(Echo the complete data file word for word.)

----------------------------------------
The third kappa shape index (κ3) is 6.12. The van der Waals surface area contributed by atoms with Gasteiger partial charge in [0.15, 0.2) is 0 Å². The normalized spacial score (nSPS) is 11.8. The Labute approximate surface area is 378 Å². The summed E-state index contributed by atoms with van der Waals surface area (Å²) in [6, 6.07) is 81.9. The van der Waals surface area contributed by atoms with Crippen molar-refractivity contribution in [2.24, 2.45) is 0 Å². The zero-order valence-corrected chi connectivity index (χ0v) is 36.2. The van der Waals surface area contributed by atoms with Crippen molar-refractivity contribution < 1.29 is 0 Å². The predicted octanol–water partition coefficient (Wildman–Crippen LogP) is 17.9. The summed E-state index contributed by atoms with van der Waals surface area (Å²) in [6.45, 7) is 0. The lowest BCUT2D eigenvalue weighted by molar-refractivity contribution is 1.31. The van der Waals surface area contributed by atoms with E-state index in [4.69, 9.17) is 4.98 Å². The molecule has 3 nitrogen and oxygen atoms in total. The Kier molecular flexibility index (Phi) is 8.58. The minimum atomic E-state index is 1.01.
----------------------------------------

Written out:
The third kappa shape index (κ3) is 6.12. The van der Waals surface area contributed by atoms with Gasteiger partial charge in [0.15, 0.2) is 0 Å². The normalized spacial score (nSPS) is 11.8. The Labute approximate surface area is 378 Å². The summed E-state index contributed by atoms with van der Waals surface area (Å²) in [6, 6.07) is 81.9. The van der Waals surface area contributed by atoms with Crippen molar-refractivity contribution in [2.24, 2.45) is 0 Å². The zero-order valence-corrected chi connectivity index (χ0v) is 36.2. The van der Waals surface area contributed by atoms with Crippen molar-refractivity contribution < 1.29 is 0 Å². The predicted octanol–water partition coefficient (Wildman–Crippen LogP) is 17.9. The summed E-state index contributed by atoms with van der Waals surface area (Å²) in [6.45, 7) is 0. The lowest BCUT2D eigenvalue weighted by molar-refractivity contribution is 1.31. The van der Waals surface area contributed by atoms with E-state index in [4.69, 9.17) is 4.98 Å². The molecule has 3 nitrogen and oxygen atoms in total. The Kier molecular flexibility index (Phi) is 8.58. The minimum atomic E-state index is 1.01.